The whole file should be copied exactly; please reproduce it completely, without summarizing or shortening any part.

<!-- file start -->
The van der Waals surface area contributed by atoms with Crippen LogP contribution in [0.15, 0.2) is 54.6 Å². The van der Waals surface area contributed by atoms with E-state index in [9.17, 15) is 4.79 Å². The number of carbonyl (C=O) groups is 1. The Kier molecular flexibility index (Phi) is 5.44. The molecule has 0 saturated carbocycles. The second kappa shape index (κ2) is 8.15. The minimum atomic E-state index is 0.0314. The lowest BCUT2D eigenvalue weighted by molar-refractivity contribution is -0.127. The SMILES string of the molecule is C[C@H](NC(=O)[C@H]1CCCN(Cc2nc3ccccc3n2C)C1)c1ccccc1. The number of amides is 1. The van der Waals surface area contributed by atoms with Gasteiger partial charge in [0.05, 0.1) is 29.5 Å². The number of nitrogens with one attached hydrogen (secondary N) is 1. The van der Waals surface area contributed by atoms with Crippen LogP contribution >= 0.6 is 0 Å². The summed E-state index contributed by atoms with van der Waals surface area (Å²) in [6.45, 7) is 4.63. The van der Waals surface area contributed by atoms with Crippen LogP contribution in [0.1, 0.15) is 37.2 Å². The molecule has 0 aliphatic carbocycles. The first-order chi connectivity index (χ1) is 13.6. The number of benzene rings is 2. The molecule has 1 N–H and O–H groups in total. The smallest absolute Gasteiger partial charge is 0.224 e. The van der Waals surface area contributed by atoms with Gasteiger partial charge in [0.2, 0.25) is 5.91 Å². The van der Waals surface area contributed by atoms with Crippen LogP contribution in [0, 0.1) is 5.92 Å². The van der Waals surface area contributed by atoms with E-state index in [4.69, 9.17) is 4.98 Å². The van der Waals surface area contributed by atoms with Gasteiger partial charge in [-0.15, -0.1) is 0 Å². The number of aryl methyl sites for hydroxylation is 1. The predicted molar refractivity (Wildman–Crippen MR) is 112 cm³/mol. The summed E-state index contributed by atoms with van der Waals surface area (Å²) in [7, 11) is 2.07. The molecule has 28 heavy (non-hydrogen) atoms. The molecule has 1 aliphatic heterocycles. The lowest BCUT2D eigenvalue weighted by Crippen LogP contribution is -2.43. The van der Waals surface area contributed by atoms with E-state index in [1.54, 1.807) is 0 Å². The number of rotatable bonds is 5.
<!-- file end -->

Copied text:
The van der Waals surface area contributed by atoms with Crippen LogP contribution in [0.15, 0.2) is 54.6 Å². The van der Waals surface area contributed by atoms with E-state index in [9.17, 15) is 4.79 Å². The number of carbonyl (C=O) groups is 1. The Kier molecular flexibility index (Phi) is 5.44. The molecule has 0 saturated carbocycles. The second kappa shape index (κ2) is 8.15. The minimum atomic E-state index is 0.0314. The lowest BCUT2D eigenvalue weighted by molar-refractivity contribution is -0.127. The SMILES string of the molecule is C[C@H](NC(=O)[C@H]1CCCN(Cc2nc3ccccc3n2C)C1)c1ccccc1. The number of amides is 1. The van der Waals surface area contributed by atoms with Gasteiger partial charge in [0.05, 0.1) is 29.5 Å². The number of nitrogens with one attached hydrogen (secondary N) is 1. The van der Waals surface area contributed by atoms with Crippen LogP contribution >= 0.6 is 0 Å². The summed E-state index contributed by atoms with van der Waals surface area (Å²) in [6.45, 7) is 4.63. The van der Waals surface area contributed by atoms with Crippen LogP contribution in [0.1, 0.15) is 37.2 Å². The molecule has 0 aliphatic carbocycles. The first-order chi connectivity index (χ1) is 13.6. The number of benzene rings is 2. The molecule has 1 N–H and O–H groups in total. The smallest absolute Gasteiger partial charge is 0.224 e. The van der Waals surface area contributed by atoms with Gasteiger partial charge in [0.2, 0.25) is 5.91 Å². The van der Waals surface area contributed by atoms with Crippen LogP contribution in [0, 0.1) is 5.92 Å². The van der Waals surface area contributed by atoms with E-state index in [4.69, 9.17) is 4.98 Å². The van der Waals surface area contributed by atoms with Gasteiger partial charge in [-0.15, -0.1) is 0 Å². The number of aryl methyl sites for hydroxylation is 1. The predicted molar refractivity (Wildman–Crippen MR) is 112 cm³/mol. The summed E-state index contributed by atoms with van der Waals surface area (Å²) in [7, 11) is 2.07. The molecule has 28 heavy (non-hydrogen) atoms. The molecule has 1 aliphatic heterocycles. The lowest BCUT2D eigenvalue weighted by Crippen LogP contribution is -2.43. The van der Waals surface area contributed by atoms with E-state index in [1.54, 1.807) is 0 Å². The number of rotatable bonds is 5.